Coen’s ‘Tragedy of Macbeth’ full of sound and fury, signifies nothing

The film reveals the director as a master of his craft but to what end?

Brad Keefe
"The Tragedy of Macbeth"

“It is a tale, told by an idiot, full of sound and fury, signifying nothing.”

That’s my favorite quote from “Macbeth,” which doesn’t make me especially deep or special. It’s a common favorite.

And watching Joel Coen’s “The Tragedy of Macbeth,” I greatly appreciated the craftsmanship and the fact that this tale was not, in fact, being told by an idiot. Quite the opposite. But I also couldn’t help — as I deeply enjoyed it as an absolute filmmaking masterclass — hovering on those last two words: signifying nothing.

Sometimes I can really enjoy a film and also ask myself at the end, what was the point?

Coen’s film got a limited theatrical release on Christmas before dropping last week on Apple TV, a clear moment of Oscar bait for a streaming service still grasping for content and clout. And it’s quite likely to get multiple Oscar nominations, and they’re quite well deserved. And yet I still don’t quite know what the point was.

Let’s start with the good, because the good is brilliant, and what makes “The Tragedy of Macbeth” well worth your time even if you aren’t an Oscar nominee completist.

Almost everyone starts with the astonishing work of cinematographer Bruno Delbonnel, and with good reason. The French cinematographer (who shot “Amélie,” no less) is at the height of the craft. Every frame is gorgeous, beautifully staged and shot masterfully but not obtrusively. It’s stark black-and-white and shot on 4:3 aspect ratio, which means, on your home TV, you’ll get black bars. It’s even curved on the edges.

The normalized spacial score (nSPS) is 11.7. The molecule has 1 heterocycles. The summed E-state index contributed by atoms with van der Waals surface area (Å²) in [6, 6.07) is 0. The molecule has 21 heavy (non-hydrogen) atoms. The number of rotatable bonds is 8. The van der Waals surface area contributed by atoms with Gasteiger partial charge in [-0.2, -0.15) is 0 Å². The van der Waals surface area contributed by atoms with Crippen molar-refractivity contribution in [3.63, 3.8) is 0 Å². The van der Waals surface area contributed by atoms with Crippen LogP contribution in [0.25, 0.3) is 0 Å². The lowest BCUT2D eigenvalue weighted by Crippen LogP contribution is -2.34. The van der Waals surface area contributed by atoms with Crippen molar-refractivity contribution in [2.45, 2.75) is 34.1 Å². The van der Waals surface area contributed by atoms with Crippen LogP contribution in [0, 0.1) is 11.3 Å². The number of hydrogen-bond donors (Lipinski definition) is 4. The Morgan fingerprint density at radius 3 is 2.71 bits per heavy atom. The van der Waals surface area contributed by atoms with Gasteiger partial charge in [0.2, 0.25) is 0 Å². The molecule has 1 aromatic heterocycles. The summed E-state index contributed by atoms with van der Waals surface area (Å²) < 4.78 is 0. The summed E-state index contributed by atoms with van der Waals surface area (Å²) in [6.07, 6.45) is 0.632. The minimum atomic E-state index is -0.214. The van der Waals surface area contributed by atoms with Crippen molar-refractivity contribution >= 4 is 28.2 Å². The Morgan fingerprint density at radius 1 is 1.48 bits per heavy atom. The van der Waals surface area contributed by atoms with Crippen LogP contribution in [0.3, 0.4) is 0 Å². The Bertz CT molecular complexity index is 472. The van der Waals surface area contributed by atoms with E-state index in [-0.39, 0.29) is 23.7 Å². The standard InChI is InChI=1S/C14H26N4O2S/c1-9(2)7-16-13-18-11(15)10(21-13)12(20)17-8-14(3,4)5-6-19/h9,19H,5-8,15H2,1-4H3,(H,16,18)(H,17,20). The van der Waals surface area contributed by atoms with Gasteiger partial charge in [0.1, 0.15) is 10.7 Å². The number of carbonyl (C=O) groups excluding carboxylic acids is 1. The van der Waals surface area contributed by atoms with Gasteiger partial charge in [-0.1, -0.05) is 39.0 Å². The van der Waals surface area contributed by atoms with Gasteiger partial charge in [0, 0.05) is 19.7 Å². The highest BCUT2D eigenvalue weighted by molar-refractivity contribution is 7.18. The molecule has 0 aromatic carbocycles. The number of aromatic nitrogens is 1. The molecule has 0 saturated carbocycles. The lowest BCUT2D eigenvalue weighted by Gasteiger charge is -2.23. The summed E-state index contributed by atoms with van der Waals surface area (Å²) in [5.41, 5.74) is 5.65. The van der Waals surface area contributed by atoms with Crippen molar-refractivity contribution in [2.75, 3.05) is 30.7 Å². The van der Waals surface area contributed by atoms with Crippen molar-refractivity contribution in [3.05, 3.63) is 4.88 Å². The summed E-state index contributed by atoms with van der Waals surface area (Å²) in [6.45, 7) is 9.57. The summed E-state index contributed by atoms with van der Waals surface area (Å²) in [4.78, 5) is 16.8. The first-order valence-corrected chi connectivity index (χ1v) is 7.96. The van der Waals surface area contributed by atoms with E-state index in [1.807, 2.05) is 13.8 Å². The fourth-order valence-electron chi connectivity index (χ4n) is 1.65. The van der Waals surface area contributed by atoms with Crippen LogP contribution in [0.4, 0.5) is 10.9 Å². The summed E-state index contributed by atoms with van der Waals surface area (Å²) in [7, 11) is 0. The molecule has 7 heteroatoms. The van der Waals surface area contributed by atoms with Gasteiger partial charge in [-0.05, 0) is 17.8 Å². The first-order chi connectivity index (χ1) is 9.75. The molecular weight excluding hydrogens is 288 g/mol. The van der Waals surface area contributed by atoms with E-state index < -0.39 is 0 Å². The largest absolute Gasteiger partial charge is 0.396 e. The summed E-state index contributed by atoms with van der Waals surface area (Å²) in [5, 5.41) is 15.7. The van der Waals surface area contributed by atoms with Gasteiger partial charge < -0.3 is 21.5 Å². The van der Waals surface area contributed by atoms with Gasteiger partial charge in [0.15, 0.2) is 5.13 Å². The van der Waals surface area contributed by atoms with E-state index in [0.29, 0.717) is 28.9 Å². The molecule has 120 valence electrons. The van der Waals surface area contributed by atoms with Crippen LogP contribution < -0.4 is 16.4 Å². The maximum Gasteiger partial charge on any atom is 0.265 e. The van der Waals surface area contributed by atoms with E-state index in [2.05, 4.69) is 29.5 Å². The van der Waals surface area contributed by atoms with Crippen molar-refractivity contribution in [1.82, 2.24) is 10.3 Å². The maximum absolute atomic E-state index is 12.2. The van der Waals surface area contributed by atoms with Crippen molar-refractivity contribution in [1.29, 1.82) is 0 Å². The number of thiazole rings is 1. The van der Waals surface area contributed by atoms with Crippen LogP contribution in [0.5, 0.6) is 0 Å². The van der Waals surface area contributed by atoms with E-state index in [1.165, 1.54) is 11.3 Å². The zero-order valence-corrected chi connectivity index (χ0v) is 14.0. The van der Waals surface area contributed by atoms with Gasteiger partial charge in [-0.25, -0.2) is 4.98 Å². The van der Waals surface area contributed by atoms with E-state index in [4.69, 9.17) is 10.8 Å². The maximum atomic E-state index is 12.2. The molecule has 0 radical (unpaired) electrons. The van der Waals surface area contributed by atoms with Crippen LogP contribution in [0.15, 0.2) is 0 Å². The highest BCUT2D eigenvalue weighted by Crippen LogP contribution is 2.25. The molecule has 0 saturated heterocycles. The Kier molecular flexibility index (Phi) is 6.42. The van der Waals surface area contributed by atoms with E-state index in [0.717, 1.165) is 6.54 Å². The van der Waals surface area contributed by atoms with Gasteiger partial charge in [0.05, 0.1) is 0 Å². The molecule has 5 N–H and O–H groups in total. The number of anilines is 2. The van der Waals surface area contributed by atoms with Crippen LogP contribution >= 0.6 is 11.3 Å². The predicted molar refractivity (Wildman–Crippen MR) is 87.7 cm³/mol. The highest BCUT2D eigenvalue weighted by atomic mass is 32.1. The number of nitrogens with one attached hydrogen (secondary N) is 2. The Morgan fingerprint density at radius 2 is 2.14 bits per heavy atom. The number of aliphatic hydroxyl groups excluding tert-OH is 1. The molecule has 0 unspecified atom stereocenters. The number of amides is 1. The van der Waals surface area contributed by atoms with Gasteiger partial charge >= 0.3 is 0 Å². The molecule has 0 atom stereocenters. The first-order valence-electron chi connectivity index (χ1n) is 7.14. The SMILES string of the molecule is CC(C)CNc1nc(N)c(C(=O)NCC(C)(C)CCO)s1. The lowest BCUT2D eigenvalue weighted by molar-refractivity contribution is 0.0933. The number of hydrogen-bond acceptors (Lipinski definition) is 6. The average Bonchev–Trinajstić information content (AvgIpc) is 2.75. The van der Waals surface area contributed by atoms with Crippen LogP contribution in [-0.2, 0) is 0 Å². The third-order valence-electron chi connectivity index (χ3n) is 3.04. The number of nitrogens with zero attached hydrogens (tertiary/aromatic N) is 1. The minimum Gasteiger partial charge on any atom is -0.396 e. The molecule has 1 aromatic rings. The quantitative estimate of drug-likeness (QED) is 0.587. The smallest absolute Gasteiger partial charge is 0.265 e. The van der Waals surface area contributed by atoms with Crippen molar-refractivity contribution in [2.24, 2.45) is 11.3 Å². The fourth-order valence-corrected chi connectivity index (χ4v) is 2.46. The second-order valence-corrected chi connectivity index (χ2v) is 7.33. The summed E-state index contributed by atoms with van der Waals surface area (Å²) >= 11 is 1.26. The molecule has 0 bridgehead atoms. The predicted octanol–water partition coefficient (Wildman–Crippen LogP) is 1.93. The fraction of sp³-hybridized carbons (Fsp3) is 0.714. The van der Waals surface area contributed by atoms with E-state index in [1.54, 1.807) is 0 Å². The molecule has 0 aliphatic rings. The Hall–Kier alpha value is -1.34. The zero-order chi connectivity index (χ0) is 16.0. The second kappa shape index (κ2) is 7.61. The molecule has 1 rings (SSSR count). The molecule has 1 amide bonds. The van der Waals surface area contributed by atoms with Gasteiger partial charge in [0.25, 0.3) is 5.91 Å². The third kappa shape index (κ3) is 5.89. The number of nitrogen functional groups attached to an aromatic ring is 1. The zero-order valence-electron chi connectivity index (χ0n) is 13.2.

This use of ratio is delivered more expertly than Zack Snyder’s “Justice League” director’s cut, which was the absolute height of using this ratio poorly.

It’s so visually magnificent, it would feel perfectly at home being projected on a coffee shop wall with the sound off and subtitles on, and I mean that as a compliment.

Here comes the hot take: Coen actually made a mistake in casting two of the most talented and definitive actors of our generation in the leads.

Denzel Washington plays Macbeth. Frances McDormand plays Lady Macbeth. This could not look better on paper. McDormand is also Coen’s wife of nearly four decades, but it’s hardly a case of Hollywood nepotism when you’re a great director married to one of the great actresses of our time. 

And Denzel is… c’mon, it’s Denzel. He single-handedly makes good movies great and bad movies good. He’s high in the conversation for the greatest actors of all time.

But this is also what makes their inclusion a bit puzzling, especially among a talented cast in which they’re the only household names. Both are great, as always, but neither is revelatory. And, oddly enough, they tend to take the viewer out of the immersion in a way that actually made me wish Coen had cast some seasoned stage actors that were not as known to film buffs.

It is an emergent moment for the rising Corey Hawkins, who steals as Macduff. And, oh my, Kathryn Hunter, collectively portraying Shakespeare’s trio of witches, is incredible.

Coen (directing without his usual partner and younger brother, Ethan) goes bold with the starkness of it all, showcasing magnificently crafted sets and shots in a scoreless film that feels like a stage play from every carefully staged angle.

I came away from it appreciating the craft but feeling a bit hollow. It signified more than nothing, but not a whole lot more than a likely slate of Oscar nominations.

“Ted Lasso” fans and Apple TV subscribers, please do me a solid and make sure you watch “CODA” before you watch this. But watch them both.

“The Tragedy of Macbeth”

Now playing in theaters and streaming on Apple TV

3 stars out of 5